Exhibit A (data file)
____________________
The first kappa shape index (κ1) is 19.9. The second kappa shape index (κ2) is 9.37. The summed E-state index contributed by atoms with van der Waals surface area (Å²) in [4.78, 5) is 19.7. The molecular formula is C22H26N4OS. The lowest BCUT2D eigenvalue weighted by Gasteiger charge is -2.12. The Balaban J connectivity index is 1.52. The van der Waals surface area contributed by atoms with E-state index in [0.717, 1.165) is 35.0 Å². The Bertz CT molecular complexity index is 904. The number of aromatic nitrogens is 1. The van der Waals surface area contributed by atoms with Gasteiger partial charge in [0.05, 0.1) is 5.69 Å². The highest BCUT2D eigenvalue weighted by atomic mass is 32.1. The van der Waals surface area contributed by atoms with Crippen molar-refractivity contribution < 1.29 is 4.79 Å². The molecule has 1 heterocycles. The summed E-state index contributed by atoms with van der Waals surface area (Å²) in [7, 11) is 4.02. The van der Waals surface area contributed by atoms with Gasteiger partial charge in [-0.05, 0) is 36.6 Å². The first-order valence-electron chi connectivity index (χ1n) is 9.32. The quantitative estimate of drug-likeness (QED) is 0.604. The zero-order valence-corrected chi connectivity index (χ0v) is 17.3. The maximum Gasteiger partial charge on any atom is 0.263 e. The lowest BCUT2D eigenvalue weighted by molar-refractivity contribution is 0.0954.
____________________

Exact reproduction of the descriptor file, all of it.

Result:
The first kappa shape index (κ1) is 19.9. The second kappa shape index (κ2) is 9.37. The summed E-state index contributed by atoms with van der Waals surface area (Å²) in [4.78, 5) is 19.7. The molecular formula is C22H26N4OS. The lowest BCUT2D eigenvalue weighted by Gasteiger charge is -2.12. The Balaban J connectivity index is 1.52. The van der Waals surface area contributed by atoms with E-state index in [0.717, 1.165) is 35.0 Å². The Bertz CT molecular complexity index is 904. The number of aromatic nitrogens is 1. The van der Waals surface area contributed by atoms with Gasteiger partial charge in [0.05, 0.1) is 5.69 Å². The highest BCUT2D eigenvalue weighted by atomic mass is 32.1. The van der Waals surface area contributed by atoms with Crippen molar-refractivity contribution < 1.29 is 4.79 Å². The molecule has 1 heterocycles. The summed E-state index contributed by atoms with van der Waals surface area (Å²) in [7, 11) is 4.02. The van der Waals surface area contributed by atoms with Gasteiger partial charge in [-0.05, 0) is 36.6 Å². The first-order valence-electron chi connectivity index (χ1n) is 9.32. The quantitative estimate of drug-likeness (QED) is 0.604. The zero-order valence-corrected chi connectivity index (χ0v) is 17.3. The maximum Gasteiger partial charge on any atom is 0.263 e. The lowest BCUT2D eigenvalue weighted by molar-refractivity contribution is 0.0954.